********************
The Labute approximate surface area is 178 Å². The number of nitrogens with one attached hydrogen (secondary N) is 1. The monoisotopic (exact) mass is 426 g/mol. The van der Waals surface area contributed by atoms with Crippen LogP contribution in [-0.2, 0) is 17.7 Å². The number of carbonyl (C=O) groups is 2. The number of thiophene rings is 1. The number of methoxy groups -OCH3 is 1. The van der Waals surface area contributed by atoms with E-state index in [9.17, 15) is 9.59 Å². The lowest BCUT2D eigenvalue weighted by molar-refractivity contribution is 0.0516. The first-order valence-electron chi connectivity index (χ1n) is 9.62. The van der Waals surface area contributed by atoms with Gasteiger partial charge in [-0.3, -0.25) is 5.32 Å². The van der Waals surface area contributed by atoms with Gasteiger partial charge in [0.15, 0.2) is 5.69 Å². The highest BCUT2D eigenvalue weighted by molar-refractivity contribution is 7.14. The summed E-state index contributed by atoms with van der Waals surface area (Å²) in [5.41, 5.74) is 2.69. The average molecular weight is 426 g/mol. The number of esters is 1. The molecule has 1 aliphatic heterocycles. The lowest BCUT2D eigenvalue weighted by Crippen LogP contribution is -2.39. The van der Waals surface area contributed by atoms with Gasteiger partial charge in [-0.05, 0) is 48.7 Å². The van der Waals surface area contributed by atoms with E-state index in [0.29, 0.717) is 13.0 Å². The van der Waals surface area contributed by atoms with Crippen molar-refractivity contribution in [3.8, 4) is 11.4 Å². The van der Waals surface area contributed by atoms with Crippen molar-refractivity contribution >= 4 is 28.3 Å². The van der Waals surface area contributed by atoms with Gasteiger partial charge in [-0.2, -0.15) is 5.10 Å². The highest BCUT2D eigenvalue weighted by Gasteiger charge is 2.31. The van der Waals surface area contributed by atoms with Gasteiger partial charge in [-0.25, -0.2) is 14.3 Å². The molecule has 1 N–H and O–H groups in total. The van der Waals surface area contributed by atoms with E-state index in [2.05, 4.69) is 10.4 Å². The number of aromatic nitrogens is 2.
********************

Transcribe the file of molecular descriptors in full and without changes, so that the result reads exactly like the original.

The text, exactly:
The Labute approximate surface area is 178 Å². The number of nitrogens with one attached hydrogen (secondary N) is 1. The monoisotopic (exact) mass is 426 g/mol. The van der Waals surface area contributed by atoms with Crippen LogP contribution in [-0.2, 0) is 17.7 Å². The number of carbonyl (C=O) groups is 2. The number of thiophene rings is 1. The number of methoxy groups -OCH3 is 1. The van der Waals surface area contributed by atoms with E-state index in [9.17, 15) is 9.59 Å². The lowest BCUT2D eigenvalue weighted by molar-refractivity contribution is 0.0516. The first-order valence-electron chi connectivity index (χ1n) is 9.62. The van der Waals surface area contributed by atoms with Gasteiger partial charge in [-0.3, -0.25) is 5.32 Å². The van der Waals surface area contributed by atoms with Gasteiger partial charge in [0.15, 0.2) is 5.69 Å². The highest BCUT2D eigenvalue weighted by molar-refractivity contribution is 7.14. The summed E-state index contributed by atoms with van der Waals surface area (Å²) in [5.41, 5.74) is 2.69. The average molecular weight is 426 g/mol. The number of esters is 1. The molecule has 1 aliphatic heterocycles. The lowest BCUT2D eigenvalue weighted by Crippen LogP contribution is -2.39. The van der Waals surface area contributed by atoms with Gasteiger partial charge in [-0.05, 0) is 48.7 Å². The van der Waals surface area contributed by atoms with E-state index in [0.29, 0.717) is 13.0 Å². The van der Waals surface area contributed by atoms with Crippen molar-refractivity contribution in [3.8, 4) is 11.4 Å². The van der Waals surface area contributed by atoms with Crippen molar-refractivity contribution >= 4 is 28.3 Å². The van der Waals surface area contributed by atoms with Gasteiger partial charge in [-0.2, -0.15) is 5.10 Å². The highest BCUT2D eigenvalue weighted by Gasteiger charge is 2.31. The van der Waals surface area contributed by atoms with Gasteiger partial charge in [-0.25, -0.2) is 14.3 Å². The molecule has 1 N–H and O–H groups in total. The van der Waals surface area contributed by atoms with E-state index in [2.05, 4.69) is 10.4 Å². The number of aromatic nitrogens is 2.